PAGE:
Biggest Ball of String

Our road trip adventures, quirky roadside attractions, generally in the United States or Canada (and with occasional travel off the mainland into Hawaii, Alaska, Caribbean and Europe – so far)

Columbia Falls and Hungry Horse, Montana

on February 20, 2013

A few minutes south of Whitefish is the turn off to Columbia Falls, directly east on Montana Highway 40. (You can also go Hungry Horse Reservoirstraight south to Kalispell, but that’ll be a discussion for another time.)

After my friend, Shannan (again, mentioned often in previous blogs), moved from Eureka, her family moved to Columbia Falls.  We had so much fun there, but mostly just “being”.

But other than just “being”, the Columbia Falls’ Chamber of Commerce’s website list some other fun things that you can actually do there are:

This time, we drove straight through to Hungry Horse…after stopping for groceries, that is.  And, actually – now that I brought that up – this particular grocery store (I think it was Super 1 Foods) had the most beautiful fruit display I’ve ever seen. (I’m not saying they had the most variety or the most exotic fruit, but their displays were really beautifully laid out.  In fact, they even had a really pretty onion display!  I took so many pictures, I’m pretty sure they thought I was a “secret shopper”.)
Onion displayFruit Display

Seven miles (11 kms) further east, on your way to Glacier National Park, you will find Hungry Horse.

As the name suggests, Hungry Horse was named after two hungry horses, Tex and Jerry.  Apparently, in the winter of 1900, Tex and Jerry wandered away, but were found a month later, hungry and scrawny, but alive!

Although Hungry Horse is only 11 miles (18 kms) from Glacier National Park, we didn’t quite get there… we spent our entire weekend in Hungry Horse and the Hungry Horse Dam area.

Even though I grew up not that far away (see Eureka, MT blog), I had never been to Hungry Horse (except passing through on my way to Glacier) and we (ok, I) decided it was time to change that.  So, when a couple of our friends from Calgary wanted to go “somewhere new, somewhere sunny”, for August Long Weekend, we (ok, I) picked Hungry Horse.

In case you don’t have time to pick your own huckleberries while in Eureka or Hungry Horse, you will find an abundance all down the main street – everything from actual huckleberries (I brought home a pound and froze them mmmmmmmm yummy!!) to pies to milk shakes… syrups, jams, honey… Sooooo delicious!!
Pies and milkshakesJam, Pie, Ice CreamJam, Pie, Milkshakes

We spent one entire day at and around Hungry Horse Dam.   The area is gorgeous and the dam iHungry Horse Dams fascinating!

On the South Fork of the Flathead River, and about 5 miles from Hungry Horse town, the Hungry Horse Dam is 564 feet (172 meters) high and 2115 feet (645 meters) long.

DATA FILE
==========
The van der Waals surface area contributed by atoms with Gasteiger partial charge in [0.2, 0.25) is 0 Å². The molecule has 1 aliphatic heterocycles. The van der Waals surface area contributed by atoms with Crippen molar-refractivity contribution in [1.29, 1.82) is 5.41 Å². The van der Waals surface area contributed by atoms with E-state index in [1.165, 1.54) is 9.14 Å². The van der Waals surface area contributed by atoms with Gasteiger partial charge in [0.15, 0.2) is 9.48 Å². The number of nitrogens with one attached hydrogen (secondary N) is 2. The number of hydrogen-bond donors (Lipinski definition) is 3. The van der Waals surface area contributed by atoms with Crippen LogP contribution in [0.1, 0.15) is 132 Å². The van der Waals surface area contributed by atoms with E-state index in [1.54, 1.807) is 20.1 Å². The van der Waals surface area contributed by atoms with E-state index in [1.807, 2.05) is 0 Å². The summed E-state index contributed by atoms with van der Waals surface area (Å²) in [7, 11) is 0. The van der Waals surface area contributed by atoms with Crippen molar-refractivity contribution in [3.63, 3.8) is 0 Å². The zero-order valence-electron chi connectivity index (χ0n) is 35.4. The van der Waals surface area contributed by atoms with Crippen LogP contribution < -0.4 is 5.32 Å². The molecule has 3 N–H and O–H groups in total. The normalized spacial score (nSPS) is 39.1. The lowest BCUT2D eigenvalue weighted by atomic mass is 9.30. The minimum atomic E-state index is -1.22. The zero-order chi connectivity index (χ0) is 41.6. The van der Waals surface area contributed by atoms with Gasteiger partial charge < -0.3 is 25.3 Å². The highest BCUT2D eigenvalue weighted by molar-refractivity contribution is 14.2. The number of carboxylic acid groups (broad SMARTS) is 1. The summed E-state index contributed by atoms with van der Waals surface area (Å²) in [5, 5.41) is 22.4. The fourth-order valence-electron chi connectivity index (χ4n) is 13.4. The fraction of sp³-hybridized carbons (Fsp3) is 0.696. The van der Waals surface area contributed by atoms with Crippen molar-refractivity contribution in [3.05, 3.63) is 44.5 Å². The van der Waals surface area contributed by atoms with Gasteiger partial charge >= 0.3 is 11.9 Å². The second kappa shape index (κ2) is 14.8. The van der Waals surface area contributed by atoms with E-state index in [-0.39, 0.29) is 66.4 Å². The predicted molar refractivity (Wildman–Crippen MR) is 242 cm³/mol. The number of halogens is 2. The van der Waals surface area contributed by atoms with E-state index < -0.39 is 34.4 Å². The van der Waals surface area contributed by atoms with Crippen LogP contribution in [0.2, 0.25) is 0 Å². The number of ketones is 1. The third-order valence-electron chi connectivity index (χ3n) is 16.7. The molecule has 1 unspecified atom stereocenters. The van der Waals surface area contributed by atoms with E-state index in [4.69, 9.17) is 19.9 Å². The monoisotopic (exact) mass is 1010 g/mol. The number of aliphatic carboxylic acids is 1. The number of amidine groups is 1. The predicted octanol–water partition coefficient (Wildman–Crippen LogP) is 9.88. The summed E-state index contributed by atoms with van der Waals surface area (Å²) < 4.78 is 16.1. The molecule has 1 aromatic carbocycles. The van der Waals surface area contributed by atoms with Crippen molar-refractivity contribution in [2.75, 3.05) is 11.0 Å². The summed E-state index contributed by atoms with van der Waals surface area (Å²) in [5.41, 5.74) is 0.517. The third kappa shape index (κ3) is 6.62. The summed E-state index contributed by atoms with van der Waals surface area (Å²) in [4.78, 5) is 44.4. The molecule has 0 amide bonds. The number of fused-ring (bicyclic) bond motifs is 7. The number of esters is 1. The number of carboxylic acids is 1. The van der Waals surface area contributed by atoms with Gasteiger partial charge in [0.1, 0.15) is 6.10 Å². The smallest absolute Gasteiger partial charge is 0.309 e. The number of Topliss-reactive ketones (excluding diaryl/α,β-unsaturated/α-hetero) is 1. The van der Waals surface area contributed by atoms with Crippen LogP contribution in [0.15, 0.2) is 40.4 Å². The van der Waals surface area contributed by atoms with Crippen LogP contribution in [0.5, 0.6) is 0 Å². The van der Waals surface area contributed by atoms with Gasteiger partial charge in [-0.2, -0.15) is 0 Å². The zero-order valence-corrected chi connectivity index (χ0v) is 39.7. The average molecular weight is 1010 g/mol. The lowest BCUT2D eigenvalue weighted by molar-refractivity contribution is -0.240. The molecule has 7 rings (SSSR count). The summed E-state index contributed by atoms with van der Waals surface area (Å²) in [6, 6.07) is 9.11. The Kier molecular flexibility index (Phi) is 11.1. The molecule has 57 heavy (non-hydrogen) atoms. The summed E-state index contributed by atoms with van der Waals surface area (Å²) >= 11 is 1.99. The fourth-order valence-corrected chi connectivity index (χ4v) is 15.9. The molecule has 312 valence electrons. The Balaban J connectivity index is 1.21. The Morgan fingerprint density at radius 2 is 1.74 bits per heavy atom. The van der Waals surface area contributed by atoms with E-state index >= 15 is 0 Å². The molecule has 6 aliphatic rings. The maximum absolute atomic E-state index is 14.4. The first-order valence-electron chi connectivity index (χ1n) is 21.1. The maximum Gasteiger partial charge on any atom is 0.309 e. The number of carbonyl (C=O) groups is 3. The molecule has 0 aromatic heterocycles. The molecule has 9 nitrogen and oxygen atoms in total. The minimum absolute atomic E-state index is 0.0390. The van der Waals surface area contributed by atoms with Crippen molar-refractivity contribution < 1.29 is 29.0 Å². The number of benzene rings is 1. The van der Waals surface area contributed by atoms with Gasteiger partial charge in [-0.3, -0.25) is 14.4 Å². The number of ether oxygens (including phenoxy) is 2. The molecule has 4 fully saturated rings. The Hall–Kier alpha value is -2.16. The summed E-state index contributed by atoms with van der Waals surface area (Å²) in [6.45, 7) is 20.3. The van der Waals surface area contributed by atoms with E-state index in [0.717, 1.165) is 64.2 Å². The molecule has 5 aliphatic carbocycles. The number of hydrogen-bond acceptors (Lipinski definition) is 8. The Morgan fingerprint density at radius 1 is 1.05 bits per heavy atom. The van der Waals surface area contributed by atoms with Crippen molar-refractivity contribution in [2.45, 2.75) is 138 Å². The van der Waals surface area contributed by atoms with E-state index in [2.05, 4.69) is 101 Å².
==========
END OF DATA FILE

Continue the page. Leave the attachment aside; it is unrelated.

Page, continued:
Hungry Horse Dam

The building of the Dam (the Hungry Horse Project) started in 1948 and was completed in 1952. (According to the www.usbr.gov/pn pamphlet, President Truman “threw the switch in 1952 to start generating electricity at Hungry Horse Dam Power Plant.”)

At the time of its completion, it was the 3rd largest dam, and 2nd highest dam in the entire world.  Now it’s not on the Top 10 – BUT it’s still on the “tallest” list… I counted around 83rd… but I might’ve miscounted.  (The current World’s Tallest is the Nurek Dam in Tajikistan.)

The Hungry Horse Dam’s main purposes are the generation of electricity and the control of flooding.  But, it’s also used for irrigation and recreation (and probably a bunch of other things.)
Down riverUp River

All dams have some sort of Spillway, which is (as per many on-line dictionaries): “A channel for an overflow of water, as from a reservoir.”

Basically, though, at some point the water reaches its highest level and must be released, and the dam’s purpose is to control that release of water, to prevent flooding.  Most dams (that I’ve seen) have something like a chute.  Wikipedia has a great explanation with pictures.

Morning Glory SpillwayHowever, Hungry Horse Dam has a “morning glory” spill hole.  This particular spillway (which falls under the category of “bell-mouth spillway”) is the highest morning-glory structure in the world, and drops the cascading water a maximum distance of 490 feet!

It’s called a “bell mouth” because it has a shape similar to an upside-down bell – when the water level reaches the level to spill overOfficial picture into the mouth of the bell,
it funnels down into the base, and goes out through a tunnel at a lower level.

I’ve never seen this before – never even heard of it, actually.
I was completely intrigued!

Sunday, we’ll be talking about Seattle – just a quick trip.

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2 responses to “Columbia Falls and Hungry Horse, Montana

  1. Shannan says:

    The dam is awe inspiring. We spent the longest time just looking down. I also still have some huckleberry syrup left we (ok I) bought in Hungry Horse. By the way , why isn’t it called Hungry Horses?

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